Once again I learned that I’m not the one writing the script
I still get “regards” about a piece I wrote more than a decade ago in Family First describing a certain challenging Yom Kippur. Back then I had two or three small children and during a lull in the day, I seized the opportunity to daven Shemoneh Esreh. When I closed my machzor, I realized that my kids had found crayons and were busy coloring.
“I can’t believe it,” I told them. “Today’s Yom Kippur, the most kadosh day of the year, and you were coloring! I feel like I’m going to cry.”
My daughter looked at me appraisingly. “Cry, Mommy,” she said.
I don’t know how I wrapped up that story, but almost every year I hear from someone who remembers it and thanks me for making her feel normal. This year I got an e-mail from someone who said that long-ago piece helped her feel less alone when her son decided to experiment with turning off every light in the house on Rosh Hashanah.
I’m happy to help people feel normal, but I’m also happy to consider that story part of the past. With the years, I’ve started thinking of myself as one of those experienced mothers who can handle a tantrum, who knows how to build a Yom Tov menu, and who’s back at shul for a good part of the Yamim Noraim. When we come into the office after Yom Kippur and exchange reports, I don’t imagine that I’ll be swapping stories with the “spend the day at home” contingent. Not that I can’t relate to the hunger for a real shul davening — it wasn’t so many years ago that I tried recreating the emotion and passion in my living room, with limited success — but I do get to experience good chunks of shul davening these days. I figured I was becoming a shul mother.
Then Yom Kippur came. My little ones barely made it through Kol Nidrei. They hadn’t gotten the message that I was ready to go back to shul. The next day I tried to snatch pieces of davening here and there, alternating with story time on the couch. At least for Ne’ilah, I planned to be in shul — almost every year, even during those years that I barely open a machzor, I manage to hear Ne’ilah in the shul entranceway while the kids run around outside with bags of nosh.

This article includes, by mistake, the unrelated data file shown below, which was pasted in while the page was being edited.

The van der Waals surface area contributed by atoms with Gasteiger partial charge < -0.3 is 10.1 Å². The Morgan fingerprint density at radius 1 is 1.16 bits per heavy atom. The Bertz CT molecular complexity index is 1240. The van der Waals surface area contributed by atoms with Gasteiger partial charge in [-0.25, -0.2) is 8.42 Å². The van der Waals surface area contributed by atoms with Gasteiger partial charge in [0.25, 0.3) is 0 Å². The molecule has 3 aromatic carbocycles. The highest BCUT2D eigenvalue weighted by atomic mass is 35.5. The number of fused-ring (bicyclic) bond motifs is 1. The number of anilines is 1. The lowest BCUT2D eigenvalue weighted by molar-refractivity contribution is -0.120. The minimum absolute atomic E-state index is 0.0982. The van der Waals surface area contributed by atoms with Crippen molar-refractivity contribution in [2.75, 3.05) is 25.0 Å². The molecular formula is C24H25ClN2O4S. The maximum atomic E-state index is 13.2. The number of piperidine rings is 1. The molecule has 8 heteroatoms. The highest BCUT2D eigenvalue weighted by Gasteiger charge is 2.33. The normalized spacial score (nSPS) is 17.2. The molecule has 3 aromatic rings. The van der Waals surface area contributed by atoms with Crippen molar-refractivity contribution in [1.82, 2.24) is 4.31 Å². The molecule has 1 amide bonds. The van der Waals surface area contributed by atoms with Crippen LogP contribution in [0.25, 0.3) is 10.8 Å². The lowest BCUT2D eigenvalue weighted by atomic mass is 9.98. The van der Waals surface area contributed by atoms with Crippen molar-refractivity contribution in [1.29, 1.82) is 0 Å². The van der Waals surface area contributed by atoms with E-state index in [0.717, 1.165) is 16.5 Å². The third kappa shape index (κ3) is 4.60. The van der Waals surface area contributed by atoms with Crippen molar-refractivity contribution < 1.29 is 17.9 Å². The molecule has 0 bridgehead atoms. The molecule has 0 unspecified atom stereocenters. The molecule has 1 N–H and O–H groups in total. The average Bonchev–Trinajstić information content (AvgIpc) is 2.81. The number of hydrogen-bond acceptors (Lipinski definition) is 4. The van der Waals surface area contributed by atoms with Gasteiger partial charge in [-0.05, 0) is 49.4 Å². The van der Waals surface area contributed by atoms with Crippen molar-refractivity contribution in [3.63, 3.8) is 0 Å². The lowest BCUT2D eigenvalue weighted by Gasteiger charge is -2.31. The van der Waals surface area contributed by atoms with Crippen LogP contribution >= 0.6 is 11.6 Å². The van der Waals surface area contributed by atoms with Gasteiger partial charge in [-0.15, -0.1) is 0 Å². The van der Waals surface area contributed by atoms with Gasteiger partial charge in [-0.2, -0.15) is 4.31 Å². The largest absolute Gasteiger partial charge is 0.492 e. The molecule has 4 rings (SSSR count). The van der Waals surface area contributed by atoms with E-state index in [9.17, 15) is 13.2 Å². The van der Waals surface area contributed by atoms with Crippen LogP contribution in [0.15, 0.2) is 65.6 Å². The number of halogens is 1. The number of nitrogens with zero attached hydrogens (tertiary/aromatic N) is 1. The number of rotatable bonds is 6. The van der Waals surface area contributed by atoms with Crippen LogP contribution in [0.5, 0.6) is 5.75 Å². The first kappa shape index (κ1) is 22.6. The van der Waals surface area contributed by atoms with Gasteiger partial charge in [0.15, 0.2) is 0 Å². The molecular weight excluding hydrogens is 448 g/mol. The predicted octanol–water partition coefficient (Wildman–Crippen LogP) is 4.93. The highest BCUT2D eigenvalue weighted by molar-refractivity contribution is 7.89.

So as the sun dipped toward the horizon and the air got a little cooler, I packed up some pekelach and headed to shul. I found a spot near the open door and opened my machzor. The voices spilled over the waiting mothers and small children with urgency and intensity. This was it, our last chance to storm the heavens.
Then someone pulled at me. I looked down. It was my nine-year-old. He had my youngest with him, and he had a message for me: “Take him home. He can’t be in shul.”
I closed my machzor and left, joining those lucky mothers who have a reason to sit on the couch and read about Mimi and Simi while envisioning the people in shul swaying and sobbing and begging for so many vital things.
Later I found out that my little one had wiggled into the men’s section and, entranced by the open aron kadosh, had decided to make a game of climbing in and out of it.
He really couldn’t be in shul. And I really am not yet a shul mother.
That realization followed me to work the next day. When I arrived at the office ready to tackle yet another magazine, it was with a certain resignation, a certain humility. I had thought I’d reached a different stage, thought I could offer some advice or perspective to the younger women on staff — but once again I learned that I’m not the one writing the script. The day unfolded with several unexpected complications, and what had promised to be a quick and easy closing ended up stretching out until late at night, with all our assumptions overturned. The sky grew dark, the rest of the world was probably in high Succos gear, and we were still struggling to reach the finish line and get another magazine to print. All we could do was try to stay focused and calm, at peace with where we were.
Maybe it was good to remember that just a day before I’d been home with my unraveled plans and too-energetic-for-shul children, knowing that in a building nearby people were clutching at holiness — and knowing, if not feeling, that Someone puts us where we need to be, and that’s holy too.
(Originally featured in Mishpacha, Issue 783)
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